phlorizin

[ flawr-uh-zin, flor-, fluh-rahy-zin ]
/ ˈflɔr ə zɪn, ˈflɒr-, fləˈraɪ zɪn /

noun Chemistry.

a bitter, crystalline glucoside, C21H24O10, obtained from the root bark of the apple, pear, cherry, etc.: formerly used as a tonic and in the treatment of malaria; now used chiefly in biochemical research.

Nearby words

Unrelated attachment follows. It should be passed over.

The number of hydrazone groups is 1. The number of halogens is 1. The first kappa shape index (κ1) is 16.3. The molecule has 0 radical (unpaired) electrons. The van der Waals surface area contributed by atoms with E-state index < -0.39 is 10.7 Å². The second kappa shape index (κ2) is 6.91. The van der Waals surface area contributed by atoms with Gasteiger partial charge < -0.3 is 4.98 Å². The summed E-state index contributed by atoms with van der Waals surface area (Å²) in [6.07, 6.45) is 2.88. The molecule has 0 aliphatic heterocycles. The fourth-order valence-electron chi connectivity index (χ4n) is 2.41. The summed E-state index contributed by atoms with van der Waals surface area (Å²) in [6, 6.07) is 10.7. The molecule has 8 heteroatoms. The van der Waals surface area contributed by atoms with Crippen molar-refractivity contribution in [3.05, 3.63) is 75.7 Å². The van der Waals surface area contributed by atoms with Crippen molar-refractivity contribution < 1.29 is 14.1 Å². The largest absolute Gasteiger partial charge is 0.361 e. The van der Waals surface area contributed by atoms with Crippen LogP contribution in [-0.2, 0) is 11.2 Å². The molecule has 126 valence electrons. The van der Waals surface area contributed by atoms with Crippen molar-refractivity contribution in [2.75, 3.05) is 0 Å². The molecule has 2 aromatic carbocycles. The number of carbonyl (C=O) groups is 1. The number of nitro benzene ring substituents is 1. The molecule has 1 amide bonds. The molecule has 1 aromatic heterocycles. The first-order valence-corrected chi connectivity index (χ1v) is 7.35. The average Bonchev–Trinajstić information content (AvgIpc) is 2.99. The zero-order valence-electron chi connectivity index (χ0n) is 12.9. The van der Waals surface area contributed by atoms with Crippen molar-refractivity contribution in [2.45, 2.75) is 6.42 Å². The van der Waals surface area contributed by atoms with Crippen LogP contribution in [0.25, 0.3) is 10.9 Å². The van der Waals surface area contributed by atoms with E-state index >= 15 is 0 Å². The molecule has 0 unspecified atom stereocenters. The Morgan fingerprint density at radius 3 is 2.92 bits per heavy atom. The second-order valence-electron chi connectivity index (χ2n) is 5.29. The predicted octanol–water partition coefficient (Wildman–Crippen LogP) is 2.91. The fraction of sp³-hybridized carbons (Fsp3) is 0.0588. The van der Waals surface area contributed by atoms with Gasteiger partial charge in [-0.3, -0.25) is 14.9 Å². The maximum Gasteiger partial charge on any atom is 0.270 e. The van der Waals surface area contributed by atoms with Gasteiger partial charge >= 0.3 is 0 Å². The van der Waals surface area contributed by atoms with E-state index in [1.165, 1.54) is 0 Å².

1. phloem necrosis,
  2. phloem ray,
  3. phlogistic,
  4. phlogiston,
  5. phlogopite,
  6. phloroglucinol,
  7. phlox,
  8. phlox family,
  9. phls,
  10. phlyctena

Also phlo·rid·zin [fluh-rid-zin] /fləˈrɪd zɪn/, phlo·rhi·zin, phlor·rhi·zin.

Origin of phlorizin

1830–40; < Greek phló(os) bark (variant of phloiós) + rhíz(a) root1 + -in2

Dictionary.com Unabridged Based on the Random House Unabridged Dictionary, © Random House, Inc. 2019